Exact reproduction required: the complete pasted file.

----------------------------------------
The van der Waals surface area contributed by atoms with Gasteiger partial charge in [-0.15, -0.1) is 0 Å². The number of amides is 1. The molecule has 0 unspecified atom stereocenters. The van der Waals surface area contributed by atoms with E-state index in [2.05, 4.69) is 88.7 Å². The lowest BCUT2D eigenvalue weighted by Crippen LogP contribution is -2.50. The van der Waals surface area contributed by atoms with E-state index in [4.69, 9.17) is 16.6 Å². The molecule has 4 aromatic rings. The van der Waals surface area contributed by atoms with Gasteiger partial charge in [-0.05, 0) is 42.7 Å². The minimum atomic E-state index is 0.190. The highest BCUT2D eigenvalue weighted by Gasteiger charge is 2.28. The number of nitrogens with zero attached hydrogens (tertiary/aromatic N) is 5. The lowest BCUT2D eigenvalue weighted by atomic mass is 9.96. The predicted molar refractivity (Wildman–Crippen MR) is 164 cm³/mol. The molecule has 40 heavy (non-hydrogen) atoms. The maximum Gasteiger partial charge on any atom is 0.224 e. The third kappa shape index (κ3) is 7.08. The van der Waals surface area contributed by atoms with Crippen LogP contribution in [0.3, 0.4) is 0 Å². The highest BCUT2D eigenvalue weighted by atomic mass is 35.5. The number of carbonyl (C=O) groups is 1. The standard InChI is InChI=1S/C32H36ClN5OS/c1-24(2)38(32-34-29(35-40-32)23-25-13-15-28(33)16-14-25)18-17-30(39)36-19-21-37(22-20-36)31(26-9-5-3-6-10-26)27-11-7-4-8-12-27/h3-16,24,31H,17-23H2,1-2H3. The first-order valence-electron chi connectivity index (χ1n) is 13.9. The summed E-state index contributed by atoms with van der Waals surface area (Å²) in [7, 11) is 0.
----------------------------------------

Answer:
The van der Waals surface area contributed by atoms with Gasteiger partial charge in [-0.15, -0.1) is 0 Å². The number of amides is 1. The molecule has 0 unspecified atom stereocenters. The van der Waals surface area contributed by atoms with E-state index in [2.05, 4.69) is 88.7 Å². The lowest BCUT2D eigenvalue weighted by Crippen LogP contribution is -2.50. The van der Waals surface area contributed by atoms with E-state index in [4.69, 9.17) is 16.6 Å². The molecule has 4 aromatic rings. The van der Waals surface area contributed by atoms with Gasteiger partial charge in [-0.05, 0) is 42.7 Å². The minimum atomic E-state index is 0.190. The highest BCUT2D eigenvalue weighted by Gasteiger charge is 2.28. The number of nitrogens with zero attached hydrogens (tertiary/aromatic N) is 5. The lowest BCUT2D eigenvalue weighted by atomic mass is 9.96. The predicted molar refractivity (Wildman–Crippen MR) is 164 cm³/mol. The molecule has 40 heavy (non-hydrogen) atoms. The maximum Gasteiger partial charge on any atom is 0.224 e. The third kappa shape index (κ3) is 7.08. The van der Waals surface area contributed by atoms with Crippen LogP contribution in [0.3, 0.4) is 0 Å². The highest BCUT2D eigenvalue weighted by atomic mass is 35.5. The number of carbonyl (C=O) groups is 1. The standard InChI is InChI=1S/C32H36ClN5OS/c1-24(2)38(32-34-29(35-40-32)23-25-13-15-28(33)16-14-25)18-17-30(39)36-19-21-37(22-20-36)31(26-9-5-3-6-10-26)27-11-7-4-8-12-27/h3-16,24,31H,17-23H2,1-2H3. The first-order valence-electron chi connectivity index (χ1n) is 13.9. The summed E-state index contributed by atoms with van der Waals surface area (Å²) in [7, 11) is 0.